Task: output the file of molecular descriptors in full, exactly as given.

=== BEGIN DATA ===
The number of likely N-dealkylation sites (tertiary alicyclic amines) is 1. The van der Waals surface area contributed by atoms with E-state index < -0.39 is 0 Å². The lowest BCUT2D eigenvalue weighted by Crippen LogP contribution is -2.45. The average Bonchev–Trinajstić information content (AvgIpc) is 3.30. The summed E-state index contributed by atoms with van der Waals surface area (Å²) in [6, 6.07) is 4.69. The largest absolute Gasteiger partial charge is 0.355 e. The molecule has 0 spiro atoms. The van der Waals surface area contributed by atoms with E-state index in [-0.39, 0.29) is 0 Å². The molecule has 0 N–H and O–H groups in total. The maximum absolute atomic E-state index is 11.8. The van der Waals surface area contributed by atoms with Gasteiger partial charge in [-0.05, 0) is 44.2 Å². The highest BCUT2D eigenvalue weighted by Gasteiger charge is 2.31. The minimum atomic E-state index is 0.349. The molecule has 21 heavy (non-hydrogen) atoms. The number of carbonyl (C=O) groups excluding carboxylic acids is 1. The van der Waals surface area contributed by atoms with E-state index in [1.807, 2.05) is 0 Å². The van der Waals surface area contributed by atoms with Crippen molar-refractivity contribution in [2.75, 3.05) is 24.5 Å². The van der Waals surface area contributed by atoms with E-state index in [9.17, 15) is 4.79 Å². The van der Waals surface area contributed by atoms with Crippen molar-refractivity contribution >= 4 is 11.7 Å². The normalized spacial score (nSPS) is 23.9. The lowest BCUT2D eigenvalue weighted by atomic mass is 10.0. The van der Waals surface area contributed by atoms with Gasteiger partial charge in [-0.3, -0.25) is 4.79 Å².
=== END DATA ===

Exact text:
The number of likely N-dealkylation sites (tertiary alicyclic amines) is 1. The van der Waals surface area contributed by atoms with E-state index < -0.39 is 0 Å². The lowest BCUT2D eigenvalue weighted by Crippen LogP contribution is -2.45. The average Bonchev–Trinajstić information content (AvgIpc) is 3.30. The summed E-state index contributed by atoms with van der Waals surface area (Å²) in [6, 6.07) is 4.69. The largest absolute Gasteiger partial charge is 0.355 e. The molecule has 0 spiro atoms. The van der Waals surface area contributed by atoms with E-state index in [-0.39, 0.29) is 0 Å². The molecule has 0 N–H and O–H groups in total. The maximum absolute atomic E-state index is 11.8. The van der Waals surface area contributed by atoms with Gasteiger partial charge in [-0.05, 0) is 44.2 Å². The highest BCUT2D eigenvalue weighted by Gasteiger charge is 2.31. The minimum atomic E-state index is 0.349. The molecule has 21 heavy (non-hydrogen) atoms. The number of carbonyl (C=O) groups excluding carboxylic acids is 1. The van der Waals surface area contributed by atoms with E-state index in [1.807, 2.05) is 0 Å². The van der Waals surface area contributed by atoms with Crippen molar-refractivity contribution in [2.75, 3.05) is 24.5 Å². The van der Waals surface area contributed by atoms with E-state index in [9.17, 15) is 4.79 Å². The van der Waals surface area contributed by atoms with Crippen molar-refractivity contribution >= 4 is 11.7 Å². The normalized spacial score (nSPS) is 23.9. The lowest BCUT2D eigenvalue weighted by atomic mass is 10.0. The van der Waals surface area contributed by atoms with Gasteiger partial charge in [-0.3, -0.25) is 4.79 Å².